The Factors To Consider Before The Big Jump
Preparing yourself to make a career change can be exciting but equally terrifying for anyone. Moving from the career and comfortability you know then jumping into something completely new is enough to intimidate some people into not making the jump at all. It is important to remember that stagnancy is the enemy of growth, whether your career is simply unfulfilling, or you have other personal reasons for quitting, comfortability should not be enough to make you stay.
Now, let us say you got the job offer you were looking for at a new business you are excited about. If you are still hesitant about making the choice, there are some factors to consider when making a major career move that should be thought about before making your career change official.
Initiating a major career move takes a lot of courage, time, and proper planning. Some quick things to consider during planning include making sure you are leaving a job for the right reason and that your new position is something you are actively enthusiastic about, this includes doing thorough research of the position before deciding on it.
It also helps to take an inventory of your skills because there are plenty of valuable skills that are transferable between careers, and you will also be able to take a note of skills you need to either gain or improve upon for your new career path.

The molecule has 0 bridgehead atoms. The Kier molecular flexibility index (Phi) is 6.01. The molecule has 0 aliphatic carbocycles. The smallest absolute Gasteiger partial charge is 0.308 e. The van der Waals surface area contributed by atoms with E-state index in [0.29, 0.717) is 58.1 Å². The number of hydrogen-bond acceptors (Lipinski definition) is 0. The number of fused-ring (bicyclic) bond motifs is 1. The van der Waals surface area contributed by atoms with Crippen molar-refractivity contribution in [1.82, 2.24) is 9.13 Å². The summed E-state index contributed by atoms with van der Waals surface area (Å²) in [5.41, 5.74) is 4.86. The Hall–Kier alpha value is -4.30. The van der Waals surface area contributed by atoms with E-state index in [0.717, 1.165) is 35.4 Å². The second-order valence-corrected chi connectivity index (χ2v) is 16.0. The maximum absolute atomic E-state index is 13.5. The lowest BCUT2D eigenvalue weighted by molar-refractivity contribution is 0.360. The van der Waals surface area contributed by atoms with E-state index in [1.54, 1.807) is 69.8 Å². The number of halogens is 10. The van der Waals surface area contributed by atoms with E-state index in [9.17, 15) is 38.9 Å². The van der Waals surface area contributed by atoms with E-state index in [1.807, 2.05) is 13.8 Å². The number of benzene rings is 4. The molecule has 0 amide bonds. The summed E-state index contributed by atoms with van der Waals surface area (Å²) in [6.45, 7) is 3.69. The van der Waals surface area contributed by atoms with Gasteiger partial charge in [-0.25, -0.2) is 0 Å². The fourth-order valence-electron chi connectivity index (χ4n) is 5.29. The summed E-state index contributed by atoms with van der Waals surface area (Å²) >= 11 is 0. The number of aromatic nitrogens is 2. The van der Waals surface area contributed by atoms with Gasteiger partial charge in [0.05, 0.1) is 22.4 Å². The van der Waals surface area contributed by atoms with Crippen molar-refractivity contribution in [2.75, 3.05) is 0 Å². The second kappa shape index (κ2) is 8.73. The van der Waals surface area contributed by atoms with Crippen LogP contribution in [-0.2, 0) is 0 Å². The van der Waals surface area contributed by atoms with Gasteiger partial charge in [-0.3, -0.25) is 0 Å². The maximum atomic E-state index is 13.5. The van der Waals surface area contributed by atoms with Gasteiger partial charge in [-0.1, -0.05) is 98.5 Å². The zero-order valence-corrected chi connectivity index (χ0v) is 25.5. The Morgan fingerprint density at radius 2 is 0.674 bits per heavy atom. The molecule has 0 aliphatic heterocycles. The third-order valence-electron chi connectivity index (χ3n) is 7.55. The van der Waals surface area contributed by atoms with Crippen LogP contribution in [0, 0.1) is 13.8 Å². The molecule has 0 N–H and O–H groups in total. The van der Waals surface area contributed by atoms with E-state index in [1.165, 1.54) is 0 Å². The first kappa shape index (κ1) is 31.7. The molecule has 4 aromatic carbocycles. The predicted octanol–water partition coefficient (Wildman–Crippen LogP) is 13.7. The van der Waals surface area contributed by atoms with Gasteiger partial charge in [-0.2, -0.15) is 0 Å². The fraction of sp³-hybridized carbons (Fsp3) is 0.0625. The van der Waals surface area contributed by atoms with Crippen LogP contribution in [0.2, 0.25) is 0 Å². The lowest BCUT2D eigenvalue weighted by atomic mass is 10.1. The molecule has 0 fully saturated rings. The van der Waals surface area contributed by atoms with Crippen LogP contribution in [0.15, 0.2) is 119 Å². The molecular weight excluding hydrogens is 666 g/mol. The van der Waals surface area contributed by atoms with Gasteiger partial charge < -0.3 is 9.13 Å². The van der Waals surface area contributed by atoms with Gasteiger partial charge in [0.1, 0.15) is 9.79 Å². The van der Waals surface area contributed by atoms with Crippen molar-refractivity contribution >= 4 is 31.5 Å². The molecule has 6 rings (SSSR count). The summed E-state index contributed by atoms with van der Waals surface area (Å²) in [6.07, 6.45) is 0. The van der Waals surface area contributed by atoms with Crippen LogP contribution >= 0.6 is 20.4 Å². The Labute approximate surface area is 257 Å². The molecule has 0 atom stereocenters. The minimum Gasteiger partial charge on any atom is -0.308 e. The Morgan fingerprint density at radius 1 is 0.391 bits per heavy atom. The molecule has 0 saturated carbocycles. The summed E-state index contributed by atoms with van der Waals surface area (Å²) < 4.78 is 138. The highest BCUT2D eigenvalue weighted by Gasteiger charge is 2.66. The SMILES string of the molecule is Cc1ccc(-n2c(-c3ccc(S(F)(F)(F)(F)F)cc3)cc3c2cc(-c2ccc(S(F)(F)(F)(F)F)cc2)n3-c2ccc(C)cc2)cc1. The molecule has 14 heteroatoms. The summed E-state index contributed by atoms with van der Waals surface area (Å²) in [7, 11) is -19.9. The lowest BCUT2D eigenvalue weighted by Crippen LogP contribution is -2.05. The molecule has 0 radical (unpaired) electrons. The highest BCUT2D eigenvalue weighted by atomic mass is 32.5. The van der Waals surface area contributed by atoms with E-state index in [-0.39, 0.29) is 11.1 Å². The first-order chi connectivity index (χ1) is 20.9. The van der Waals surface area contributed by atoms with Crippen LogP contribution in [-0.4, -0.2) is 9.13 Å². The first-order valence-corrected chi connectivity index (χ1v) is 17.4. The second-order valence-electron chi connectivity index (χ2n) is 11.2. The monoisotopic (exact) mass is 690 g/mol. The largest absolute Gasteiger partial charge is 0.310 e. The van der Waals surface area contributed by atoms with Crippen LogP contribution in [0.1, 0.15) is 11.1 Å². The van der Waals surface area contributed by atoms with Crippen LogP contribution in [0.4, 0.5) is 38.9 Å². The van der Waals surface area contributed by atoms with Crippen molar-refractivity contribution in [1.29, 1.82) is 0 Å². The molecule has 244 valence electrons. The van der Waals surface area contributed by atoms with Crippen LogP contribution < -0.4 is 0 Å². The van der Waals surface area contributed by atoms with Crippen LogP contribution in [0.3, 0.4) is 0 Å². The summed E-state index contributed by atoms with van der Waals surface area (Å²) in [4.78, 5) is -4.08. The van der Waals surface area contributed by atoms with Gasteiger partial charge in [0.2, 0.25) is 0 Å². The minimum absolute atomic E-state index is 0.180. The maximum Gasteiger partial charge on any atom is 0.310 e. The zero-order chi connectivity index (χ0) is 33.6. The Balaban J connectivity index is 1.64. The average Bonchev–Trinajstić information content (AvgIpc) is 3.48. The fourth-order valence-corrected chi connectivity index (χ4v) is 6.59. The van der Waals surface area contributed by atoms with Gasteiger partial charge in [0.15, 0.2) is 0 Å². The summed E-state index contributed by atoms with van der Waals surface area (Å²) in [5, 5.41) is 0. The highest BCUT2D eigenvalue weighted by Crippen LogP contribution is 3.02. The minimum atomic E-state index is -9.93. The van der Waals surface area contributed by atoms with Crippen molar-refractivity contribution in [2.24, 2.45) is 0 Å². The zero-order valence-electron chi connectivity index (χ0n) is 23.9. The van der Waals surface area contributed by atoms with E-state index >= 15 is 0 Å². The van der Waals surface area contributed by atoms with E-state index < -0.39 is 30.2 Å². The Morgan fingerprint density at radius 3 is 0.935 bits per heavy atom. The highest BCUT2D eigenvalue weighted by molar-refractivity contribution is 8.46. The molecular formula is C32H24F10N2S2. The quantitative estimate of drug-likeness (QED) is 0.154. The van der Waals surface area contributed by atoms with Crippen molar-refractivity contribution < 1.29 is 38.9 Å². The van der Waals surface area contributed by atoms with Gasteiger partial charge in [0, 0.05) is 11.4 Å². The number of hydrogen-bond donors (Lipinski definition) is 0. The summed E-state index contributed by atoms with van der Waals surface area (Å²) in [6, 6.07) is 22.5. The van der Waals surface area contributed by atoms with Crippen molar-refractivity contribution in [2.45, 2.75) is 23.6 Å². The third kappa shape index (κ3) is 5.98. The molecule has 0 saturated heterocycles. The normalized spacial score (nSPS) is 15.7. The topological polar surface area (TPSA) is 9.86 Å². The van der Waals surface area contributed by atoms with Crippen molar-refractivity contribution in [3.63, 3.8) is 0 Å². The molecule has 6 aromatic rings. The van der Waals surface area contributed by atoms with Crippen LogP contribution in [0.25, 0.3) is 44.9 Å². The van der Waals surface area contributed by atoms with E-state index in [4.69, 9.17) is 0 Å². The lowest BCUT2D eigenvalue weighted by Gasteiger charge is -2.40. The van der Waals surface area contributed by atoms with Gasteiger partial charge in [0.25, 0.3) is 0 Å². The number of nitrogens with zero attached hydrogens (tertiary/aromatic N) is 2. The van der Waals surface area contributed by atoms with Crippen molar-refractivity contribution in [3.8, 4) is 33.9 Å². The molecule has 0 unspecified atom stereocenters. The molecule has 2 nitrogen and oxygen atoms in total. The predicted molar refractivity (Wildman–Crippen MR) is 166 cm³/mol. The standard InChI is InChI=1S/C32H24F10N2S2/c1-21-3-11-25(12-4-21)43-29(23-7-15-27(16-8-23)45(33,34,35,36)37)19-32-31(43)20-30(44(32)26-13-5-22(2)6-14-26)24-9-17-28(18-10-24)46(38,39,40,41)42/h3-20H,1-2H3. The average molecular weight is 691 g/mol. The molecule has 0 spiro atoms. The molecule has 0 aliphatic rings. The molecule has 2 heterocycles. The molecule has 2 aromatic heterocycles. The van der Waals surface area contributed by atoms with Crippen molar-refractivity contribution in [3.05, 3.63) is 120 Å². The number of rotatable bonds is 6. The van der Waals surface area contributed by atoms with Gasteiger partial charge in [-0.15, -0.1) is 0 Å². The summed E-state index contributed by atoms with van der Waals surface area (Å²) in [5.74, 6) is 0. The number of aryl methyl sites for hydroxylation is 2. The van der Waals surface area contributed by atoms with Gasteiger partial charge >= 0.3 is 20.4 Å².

Finally, create a plan and prepare yourself financially for the transition. Creating a plan will help you hold yourself accountable with achievable target dates and goals for your new career while preparing financially will give you some cushion for any pay delays or cuts that typically happen in the early phases of a new job.
It is crucial to know exactly why you want to leave your current job because making a hasty job switch usually ends in regret for about 72% of workers according to cnbc.com. Therefore, it is good to lay out exactly why you want to leave and ask yourself questions like: is it the environment? Lack of growth? Lack of support? Am I bored? Am I being challenged enough? Are there communication issues? Is the commute too much? Are your skills and interests not lining up with your position? Is the pay not adequate?